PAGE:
What's New with MSW

THE U.S. ENVIRONMENTAL PROTECTION AGENCY (EPA), Washington, D.C., defines recycling as a series of activities that includes collecting post-consumer materials that would otherwise be considered waste; sorting and processing them into raw materials; and manufacturing those raw materials into new products. Collection of residential recyclables occurs through four primary methods: curbside collection, drop-off centers, buy-back centers and container deposit programs.

In 2001, there were more than 9,700 curbside recyclables collection programs in the United States that served some 139.3 million people, or nearly half of the U.S. population. Curbside collection was most prevalent in the Northeast where 82 percent of the population was serviced by this method. The latest data, from 1997, showed that there were some 12,694 drop-off centers. Ten states had container deposit laws, including Connecticut, Delaware, Iowa, Maine, Massachusetts, Michigan, New York, Oregon and Vermont. California has a similar system where containers are redeemed, but consumers did not pay a deposit.

Collected recyclables are typically sent to a materials recovery facility (MRF) where they are sorted by component and prepared into marketable commodities for remanufacturing. In 2001, there were some 480 MRFs operating in the United States, with an estimated total daily throughput of 61,971 tons per day (tpd). The most extensive recyclables-processing throughput occurs in the West and South, where more than 17,000 tpd were processed. The average throughput per facility was 129 tpd in 2001, with the West having the largest average throughput per facility at 164 tpd.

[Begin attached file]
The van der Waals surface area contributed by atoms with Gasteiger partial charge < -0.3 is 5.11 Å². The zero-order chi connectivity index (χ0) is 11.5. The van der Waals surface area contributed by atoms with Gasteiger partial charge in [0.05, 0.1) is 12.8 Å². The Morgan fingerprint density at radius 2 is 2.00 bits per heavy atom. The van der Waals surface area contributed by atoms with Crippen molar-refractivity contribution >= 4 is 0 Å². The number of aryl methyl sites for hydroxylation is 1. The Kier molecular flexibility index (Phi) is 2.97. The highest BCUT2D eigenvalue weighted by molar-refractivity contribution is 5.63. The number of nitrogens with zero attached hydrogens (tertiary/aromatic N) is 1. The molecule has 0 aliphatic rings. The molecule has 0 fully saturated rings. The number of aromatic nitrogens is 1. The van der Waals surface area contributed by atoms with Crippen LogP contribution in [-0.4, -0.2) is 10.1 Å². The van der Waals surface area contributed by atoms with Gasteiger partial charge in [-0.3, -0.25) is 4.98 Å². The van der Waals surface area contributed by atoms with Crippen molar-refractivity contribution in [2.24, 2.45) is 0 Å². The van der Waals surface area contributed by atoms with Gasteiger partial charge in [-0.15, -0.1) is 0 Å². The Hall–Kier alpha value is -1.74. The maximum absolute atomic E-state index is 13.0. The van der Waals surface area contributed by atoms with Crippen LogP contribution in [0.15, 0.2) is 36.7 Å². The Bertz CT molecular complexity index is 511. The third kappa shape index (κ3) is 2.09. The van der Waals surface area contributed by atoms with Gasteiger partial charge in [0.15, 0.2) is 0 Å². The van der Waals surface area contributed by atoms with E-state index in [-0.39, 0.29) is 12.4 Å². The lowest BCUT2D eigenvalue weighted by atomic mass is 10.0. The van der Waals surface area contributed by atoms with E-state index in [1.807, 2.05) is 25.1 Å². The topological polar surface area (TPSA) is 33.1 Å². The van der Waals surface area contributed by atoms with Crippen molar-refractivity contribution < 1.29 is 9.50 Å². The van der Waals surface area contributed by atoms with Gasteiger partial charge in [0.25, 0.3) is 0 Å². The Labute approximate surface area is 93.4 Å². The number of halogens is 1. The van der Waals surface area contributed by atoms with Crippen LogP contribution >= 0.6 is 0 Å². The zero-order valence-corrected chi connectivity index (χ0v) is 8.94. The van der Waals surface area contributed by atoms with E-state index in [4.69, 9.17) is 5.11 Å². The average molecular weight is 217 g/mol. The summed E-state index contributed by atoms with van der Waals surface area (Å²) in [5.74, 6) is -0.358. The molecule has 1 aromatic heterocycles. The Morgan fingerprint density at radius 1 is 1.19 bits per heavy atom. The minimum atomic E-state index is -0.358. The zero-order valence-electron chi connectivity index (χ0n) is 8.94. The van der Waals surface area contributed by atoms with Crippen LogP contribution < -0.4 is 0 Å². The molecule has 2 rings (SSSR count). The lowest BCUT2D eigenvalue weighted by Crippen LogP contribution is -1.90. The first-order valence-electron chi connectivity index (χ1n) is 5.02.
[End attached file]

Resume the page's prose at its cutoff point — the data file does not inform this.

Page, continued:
According to the EPA, the amount of municipal solid waste (MSW) recycled in 2001 was 68 million tons or 29.7 percent of the total MSW generated (229.2 million tons). The amount of MSW recycled has steadily increased since 1960, when only 5.6 million tons were recycled.

In 2002, eight states attained or exceeded the EPA's latest recycling goal of 30 percent, including Arkansas (36.3%), California (40.2%), Iowa (41.7%), Maine (49%), Minnesota (45.6%), Missouri (38.9%), New Jersey (37.9%) and Oregon (48.8%). Twelve states recycled less than 10 percent of their MSW with Mississippi (0.3%) having the lowest recycling rate of reporting states. The other 11 states included Colorado (2.8%), Georgia (8.3%), Idaho (8.4%), Louisiana (8.1%), New Mexico (6.5%), North Dakota (9.4%), Oklahoma (1%), South Dakota (3%), Utah (4.8%), West Virginia (6.9%) and Wyoming (1.7%).

Some percentage of almost every component of the waste stream is recycled. The largest single component of the waste stream recycled in 2001 was paper and paperboard (36.7 million tons), followed by yard trimmings (15.8 million tons). Yard trimmings had the highest rate of recycling when compared to the amount generated (56.5%), followed by paper and paperboard at 44.9 percent.

The information in this column was abstracted from a more comprehensive fact sheet that is part of series being developed by the National Solid Wastes Management Association (NSWMA).

Materials Recovery Facilities in 2001
Region Number of MRFs Estimated Throughput (tpd) Average Throughput (tpd)
Northeast 107 15,055 141
South 149 17,161 115
Midwest 117 12,188 104
West 107 17,567 164
U.S. Total 480 61,971 129

Edward Repa is the director, environmental programs, as NSWMA. He can be reached at (800) 424-2869 or erepa@envasns.org.

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